To send a radio beam in a truly straight line across the Atlantic would need incredibly high masts; as it was Marconi had trouble building a mast 60 metres high for his first transatlantic transmission. In the end, he was able to 'bounce' his signals off the electromagnetic layers of the atmosphere. But this only works for certain wavelengths - and would be impossible on the frequencies used for TV signals, which are not reflected back to earth under normal conditions.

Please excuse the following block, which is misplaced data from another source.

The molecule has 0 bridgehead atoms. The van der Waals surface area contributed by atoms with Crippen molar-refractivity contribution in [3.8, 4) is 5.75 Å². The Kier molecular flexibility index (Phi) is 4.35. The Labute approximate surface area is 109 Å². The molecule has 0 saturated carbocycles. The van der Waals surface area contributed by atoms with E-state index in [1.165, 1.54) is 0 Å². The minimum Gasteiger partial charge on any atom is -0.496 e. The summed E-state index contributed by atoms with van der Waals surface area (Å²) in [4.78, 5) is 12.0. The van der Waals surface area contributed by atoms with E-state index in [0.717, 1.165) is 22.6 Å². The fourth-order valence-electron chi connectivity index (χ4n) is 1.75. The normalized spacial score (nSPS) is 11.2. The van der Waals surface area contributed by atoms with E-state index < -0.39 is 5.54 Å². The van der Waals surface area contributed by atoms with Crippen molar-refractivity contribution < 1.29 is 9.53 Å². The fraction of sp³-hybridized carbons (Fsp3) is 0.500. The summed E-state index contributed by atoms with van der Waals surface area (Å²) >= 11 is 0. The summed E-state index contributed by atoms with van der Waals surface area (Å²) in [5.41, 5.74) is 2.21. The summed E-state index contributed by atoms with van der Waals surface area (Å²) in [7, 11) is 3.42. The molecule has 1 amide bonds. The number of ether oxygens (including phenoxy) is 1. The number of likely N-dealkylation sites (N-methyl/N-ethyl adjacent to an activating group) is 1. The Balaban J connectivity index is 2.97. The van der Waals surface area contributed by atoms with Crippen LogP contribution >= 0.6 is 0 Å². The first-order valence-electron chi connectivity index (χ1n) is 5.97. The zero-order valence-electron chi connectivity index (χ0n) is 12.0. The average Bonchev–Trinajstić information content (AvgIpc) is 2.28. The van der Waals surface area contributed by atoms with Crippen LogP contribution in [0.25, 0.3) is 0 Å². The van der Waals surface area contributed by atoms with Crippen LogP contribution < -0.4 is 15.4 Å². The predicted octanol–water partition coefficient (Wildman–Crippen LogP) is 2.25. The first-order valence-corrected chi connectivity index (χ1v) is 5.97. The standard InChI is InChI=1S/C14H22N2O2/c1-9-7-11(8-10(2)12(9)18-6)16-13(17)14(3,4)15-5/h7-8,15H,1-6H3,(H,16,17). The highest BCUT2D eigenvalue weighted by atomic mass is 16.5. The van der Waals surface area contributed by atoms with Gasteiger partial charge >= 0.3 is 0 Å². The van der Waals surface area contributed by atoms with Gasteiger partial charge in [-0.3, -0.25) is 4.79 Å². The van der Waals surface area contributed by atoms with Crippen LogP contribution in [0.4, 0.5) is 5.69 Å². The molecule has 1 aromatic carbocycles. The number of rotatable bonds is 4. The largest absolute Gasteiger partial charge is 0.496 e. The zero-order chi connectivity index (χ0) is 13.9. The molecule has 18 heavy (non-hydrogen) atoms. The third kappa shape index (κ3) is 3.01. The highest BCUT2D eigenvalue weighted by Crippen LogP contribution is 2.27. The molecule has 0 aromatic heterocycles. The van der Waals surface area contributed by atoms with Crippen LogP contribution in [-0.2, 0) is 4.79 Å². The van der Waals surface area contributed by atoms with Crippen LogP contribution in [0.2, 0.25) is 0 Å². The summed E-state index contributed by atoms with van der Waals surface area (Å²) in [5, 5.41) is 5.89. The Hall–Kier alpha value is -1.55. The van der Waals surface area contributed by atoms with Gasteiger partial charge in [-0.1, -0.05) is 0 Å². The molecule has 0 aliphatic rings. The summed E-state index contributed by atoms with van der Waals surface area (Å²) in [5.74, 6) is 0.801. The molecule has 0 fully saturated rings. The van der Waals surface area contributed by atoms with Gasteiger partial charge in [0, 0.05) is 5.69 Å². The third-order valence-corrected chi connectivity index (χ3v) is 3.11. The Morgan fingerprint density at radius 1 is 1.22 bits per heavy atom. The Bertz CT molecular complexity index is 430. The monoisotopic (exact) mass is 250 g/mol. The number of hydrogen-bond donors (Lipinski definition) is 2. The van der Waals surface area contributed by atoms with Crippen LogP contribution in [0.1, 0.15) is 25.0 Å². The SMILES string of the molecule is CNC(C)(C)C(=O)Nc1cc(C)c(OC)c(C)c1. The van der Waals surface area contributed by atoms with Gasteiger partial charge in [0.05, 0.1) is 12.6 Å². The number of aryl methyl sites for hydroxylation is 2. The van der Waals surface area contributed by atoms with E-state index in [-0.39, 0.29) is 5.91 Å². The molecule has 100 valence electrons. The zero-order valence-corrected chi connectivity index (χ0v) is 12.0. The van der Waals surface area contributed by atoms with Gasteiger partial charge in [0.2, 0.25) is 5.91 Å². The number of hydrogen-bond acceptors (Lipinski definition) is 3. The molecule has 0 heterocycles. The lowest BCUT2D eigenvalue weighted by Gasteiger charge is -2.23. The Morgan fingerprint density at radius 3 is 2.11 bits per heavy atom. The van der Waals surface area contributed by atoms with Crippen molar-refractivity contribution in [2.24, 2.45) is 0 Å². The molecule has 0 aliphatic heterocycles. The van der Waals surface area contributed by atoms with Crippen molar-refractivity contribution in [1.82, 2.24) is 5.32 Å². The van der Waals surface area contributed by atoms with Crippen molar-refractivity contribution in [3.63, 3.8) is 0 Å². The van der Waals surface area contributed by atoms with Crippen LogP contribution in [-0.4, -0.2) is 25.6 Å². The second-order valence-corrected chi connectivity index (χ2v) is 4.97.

The way around this is to bounce the signals in a more organised way, by using satellites as mirrors out in space. The satellites take in the narrowly beamed signal and then direct it back to Earth - so that anyone with a dish and suitable receiver in the satellite's coverage 'footprint' can receive it.